35. Whilst he accepted that the appellant had joined JKNAP in the United Kingdom and had attended demonstrations (see findings of fact at [69]) the judge made no further assessment of the sur place issue. The judge failed to give any reasoning or any adequate reasoning as to his finding at [70] that his activity has been purely to create a false asylum claim. Even if it could be inferred from the general adverse credibility findings made, as set out in Danian [1999] EWCA Civ 3000, even if his credibility might be low, it was still necessary to scrutinise and assess the new claim (sur place claim). From the submissions of Mr Greer, Counsel at the hearing, there does not appear to have been any questioning directed to his motivation or directed to Mr R who was a member of the party in the UK and had attested to his activities there for the party. Part of that assessment would necessarily include the commitment shown in the UK, the length of his association with the party and any specific activity carried out. Beyond the general acceptance of the appellant having attended demonstrations, the judge made no assessment of the political activity carried out in the UK or in the light of the evidence of Mr R. Consequently, there was no assessment of his likely behaviour on return.

36. Activities undertaken in bad faith can found a sur place claim but careful attention must be given to whether those activities are likely to come to the attention of the authorities on return - see the reasoning in YB (Eritrea) v SSHD [2008] EWCA Civ 360. The real question in, most cases is would be what followed for an individual claimant if any information reached the authorities. This was a question of fact for the judge to assess on the evidence before him. He accepted that he had attended demonstrations and even if it could be inferred that this was solely to found a sur place claim rather than any genuine political commitment, he would have to consider whether the appellant in his particular circumstances would, as a result of his activities coming to the attention of the authorities and be at a real risk of serious harm or persecution in Pakistan. Part of that assessment would necessarily include the commitment shown in the UK, and whether he would be likely to continue that political activity on return.

37. There was no assessment of what part he played in any of the demonstrations or the effect of the demonstrations being reported on social media. There is also no assessment of the country materials. I would accept the submission made by Miss Petterson that the material did not expressly make reference to JKNAP ( save for the Board of Canada report) but there was general material concerning the authorities view of separatism in the context of Kashmir and an assessment of that material in conjunction with assessment of his profile in the UK and how it was likely to be perceived, if it was known , was necessary.

38. I am therefore satisfied that the deciosn demonstrate the making of an error on appoint of law and it is set aside.

39. As to remaking the decision, given the nature of the errors I accept the submission made by Mr Greer that the appeal should be remitted to the First-tier Tribunal.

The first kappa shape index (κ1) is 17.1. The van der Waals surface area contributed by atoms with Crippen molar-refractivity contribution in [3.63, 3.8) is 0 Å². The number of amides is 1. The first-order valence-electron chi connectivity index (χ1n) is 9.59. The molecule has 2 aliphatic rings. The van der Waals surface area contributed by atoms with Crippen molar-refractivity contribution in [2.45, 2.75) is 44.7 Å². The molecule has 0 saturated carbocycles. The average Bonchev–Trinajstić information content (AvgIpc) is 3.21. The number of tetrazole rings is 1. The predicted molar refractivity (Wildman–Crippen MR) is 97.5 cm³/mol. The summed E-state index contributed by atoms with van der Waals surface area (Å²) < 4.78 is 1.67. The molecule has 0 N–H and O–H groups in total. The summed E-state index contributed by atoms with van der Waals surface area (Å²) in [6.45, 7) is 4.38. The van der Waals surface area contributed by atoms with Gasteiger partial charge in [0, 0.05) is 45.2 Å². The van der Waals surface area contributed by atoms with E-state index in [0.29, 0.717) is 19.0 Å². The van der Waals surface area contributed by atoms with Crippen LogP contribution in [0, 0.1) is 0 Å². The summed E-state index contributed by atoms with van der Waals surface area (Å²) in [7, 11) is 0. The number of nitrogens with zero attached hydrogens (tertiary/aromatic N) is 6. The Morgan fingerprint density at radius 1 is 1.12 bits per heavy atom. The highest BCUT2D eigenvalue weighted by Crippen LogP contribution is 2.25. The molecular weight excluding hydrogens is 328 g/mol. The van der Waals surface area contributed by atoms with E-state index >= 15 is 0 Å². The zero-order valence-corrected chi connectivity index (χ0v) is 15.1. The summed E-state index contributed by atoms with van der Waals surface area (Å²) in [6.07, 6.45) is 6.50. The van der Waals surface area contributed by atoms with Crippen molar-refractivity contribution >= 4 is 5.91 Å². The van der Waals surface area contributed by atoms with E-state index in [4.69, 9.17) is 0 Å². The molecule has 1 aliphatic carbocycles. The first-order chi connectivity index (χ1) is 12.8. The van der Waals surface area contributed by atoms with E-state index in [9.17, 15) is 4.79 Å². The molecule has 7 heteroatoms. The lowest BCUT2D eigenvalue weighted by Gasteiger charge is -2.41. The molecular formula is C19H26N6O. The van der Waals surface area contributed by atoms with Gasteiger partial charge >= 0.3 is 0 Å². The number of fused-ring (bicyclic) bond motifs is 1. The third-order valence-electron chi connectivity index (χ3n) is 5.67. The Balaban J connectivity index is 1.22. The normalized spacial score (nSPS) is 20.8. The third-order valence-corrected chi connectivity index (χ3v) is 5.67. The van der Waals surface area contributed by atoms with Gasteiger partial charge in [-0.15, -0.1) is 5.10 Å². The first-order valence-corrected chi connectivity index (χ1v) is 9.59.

40. I have given careful consideration to the Joint Practice Statement of the First-tier Tribunal and Upper Tribunal concerning the disposal of appeals in this Tribunal. That reads as follows:
"[7.2] The Upper Tribunal is likely on each such occasion to proceed to re-make the decision, instead of remitting the case to the First-tier Tribunal, unless the Upper Tribunal is satisfied that:-
(a) the effect of the error has been to deprive a party before the First-tier Tribunal of a fair hearing or other opportunity for that party's case to be put to and considered by the First-tier Tribunal; or
(b) the nature or extent of any judicial fact finding which is necessary in order for the decision in the appeal to be re-made is such that, having regard to the overriding objective in rule 2, it is appropriate to remit the case to the First-tier Tribunal."
41. Thus, I have reached the conclusion that it is appropriate to remit it to the First-tier Tribunal.
42. As there had been no challenge made in the grounds to the findings of fact set out at paragraphs 59-69, they shall be preserved findings of fact. Additionally, the finding made at paragraph 69 that the appellant has attended demonstrations and had joined JKNAP in the UK shall be preserved. The issue to determine relates solely to the issue of his sur place claim as identified above.

Notice of Decision

43. The decision of the First-tier Tribunal involved the making of an error on a point of law and is therefore set aside. It is remitted to the First-tier Tribunal for a hearing in the light of the issues set out and with the findings of fact at paragraphs 56-69 being preserved.

Direction Regarding Anonymity - Rule 14 of the Tribunal Procedure (Upper Tribunal) Rules 2008

Unless and until a Tribunal or court directs otherwise, the Appellant is granted anonymity. No report of these proceedings shall directly or indirectly identify him. This direction applies both to the Appellant and to the Respondent. Failure to comply with this direction could lead to contempt of court proceedings.

Signed Upper Tribunal Judge Reeds

Date 10/6/2019

Upper Tribunal Judge Reeds